I’ll be honest, “A Clockwork Orange” doesn’t rank all that high on my personal list of Kubrick’s works and, in fact, is probably towards the bottom. As far as the comparisons to the work they’re adapting, in recent years I’ve come to remove myself from comparing adaptations in different mediums. I’ve found that whatever manner I entered into first – reading the book before the film or viewing the film before reading the book – was preferred, and as such I now force myself to not compare them on any level, whether it be in terms of quality or accuracy. I think it’s actually led me to appreciate certain films and books a lot more.

      I’m with you a hundred percent on Stephen King, though. Gad zooks.

  2. Eric
    December 14, 2009 at 3:54 am

    I am generally with you on the adaptation thing. With A.C. Orange especially, though, I felt that the omission of the last chapter of Burgess’ novel undermines every single skillfully crafted aspect of the film that comes before it. And with The Shining, I’ll be honest…I was just sad to see Halloran die. He was the only part of the whole affair that I liked.

    Dr. Strangelove is one of the greatest films ever made, though.

    Ironic you should bring up Wes Anderson. I have only just had time to see The Fantastic Mr. Fox tonight. I’m actually a big, big fan of Anderson, and I think the class issues are actually a part of it. His rich-whites-with-problems come in the form of comedy. In the end of The Royal Tenenbaums, for instance, the problems of the characters are sometimes ones that we can identify with, and sometimes made light of because they’re magnified by the fact that the Tenenbaum kids have time and money to sit around and be moody. The even wealthier characters in the Darjeeling Limited are so rich they can’t even be human anymore, try as they might to purchase that humanity. For most of the film, I don’t think you’re even supposed to identify with them, but instead sort of gawk at them. And Anthony in Bottle Rocket has his nervous breakdown because of his rich idleness. Poor people don’t experience ennui because they have to go to work in the morning. And I don’t think Anderson positions the problems of the rich as, “Look, they’re people just like us,” so much as, “You people need to learn to get over yourselves.”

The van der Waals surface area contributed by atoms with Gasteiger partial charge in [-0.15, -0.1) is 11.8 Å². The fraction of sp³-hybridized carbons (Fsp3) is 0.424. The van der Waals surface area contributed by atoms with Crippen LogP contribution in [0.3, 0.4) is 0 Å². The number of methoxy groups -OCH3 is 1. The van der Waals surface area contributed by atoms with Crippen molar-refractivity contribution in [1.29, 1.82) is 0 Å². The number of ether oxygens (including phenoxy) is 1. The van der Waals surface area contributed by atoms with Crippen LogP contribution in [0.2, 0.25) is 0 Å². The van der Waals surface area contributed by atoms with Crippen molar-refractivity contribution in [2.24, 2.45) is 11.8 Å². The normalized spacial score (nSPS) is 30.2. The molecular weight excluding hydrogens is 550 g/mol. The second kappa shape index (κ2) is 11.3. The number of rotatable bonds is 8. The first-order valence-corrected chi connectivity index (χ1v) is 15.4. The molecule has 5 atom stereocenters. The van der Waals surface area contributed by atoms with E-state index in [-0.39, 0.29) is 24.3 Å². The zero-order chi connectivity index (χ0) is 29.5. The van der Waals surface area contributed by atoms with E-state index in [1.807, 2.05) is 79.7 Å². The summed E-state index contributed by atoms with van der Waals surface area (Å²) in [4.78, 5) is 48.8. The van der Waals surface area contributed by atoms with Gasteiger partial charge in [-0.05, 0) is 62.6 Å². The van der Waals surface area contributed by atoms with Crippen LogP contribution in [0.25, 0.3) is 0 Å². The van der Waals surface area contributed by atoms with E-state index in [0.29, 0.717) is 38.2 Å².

Someone’s voice comes across in the films, especially the first few, as someone who grew up on the edge of wealth, but wasn’t really a part of it. Though I grew up quite poor, I was always in classes with upper middle class kids because I was smart. I really identify with Max Fischer in the moment where he introduces Blume to his father in the barbershop, and think that Murray’s reaction in that moment is one of the finest pieces of acting of all time. In a sense, you get some of this with Eli Cash in the Tenenbaums, living across the street from wealth, but not ever able to be a part of it. And it’s echoed even in Mr. Fox, in the titular character’s decision to buy the tree.

    Apologies for dominating your blog comments section! I didn’t intend for this to be an essay.

    • December 14, 2009 at 8:12 pm

      What’s really amazing is that we seem to like Anderson for the exact same reasons, right down to growing up as poor kids but being in classes with the upper middle class kids because of honors courses and “gifted and talented” programs.

      When you do get around to viewing it again, I don’t think you’ll see “Eyes Wide Shut” as a film about the problems of rich white people at all. On the contrary, it’s more about a guy who has been suddenly thrust on the cusp of that society but clearly wasn’t brought up in it, which I think is evident by the fact that despite his wealth and the prestige he carries as a doctor, Sydney Pollack’s character most definitely treats him like a plumber (“Can you take a look upstairs? My whore’s all backed up.”). Also by the fact that he’s so insistent on establishing his position to everyone else – he flashes his medical license like a badge. It isn’t so much to remind other people of his accomplishments, so much as to try to convince them – and more importantly himself – that he’s in the upper-middle-class and belongs there. Though the people he comes across and events that unfold before him clearly show that no, he doesn’t belong there, nor is he welcome.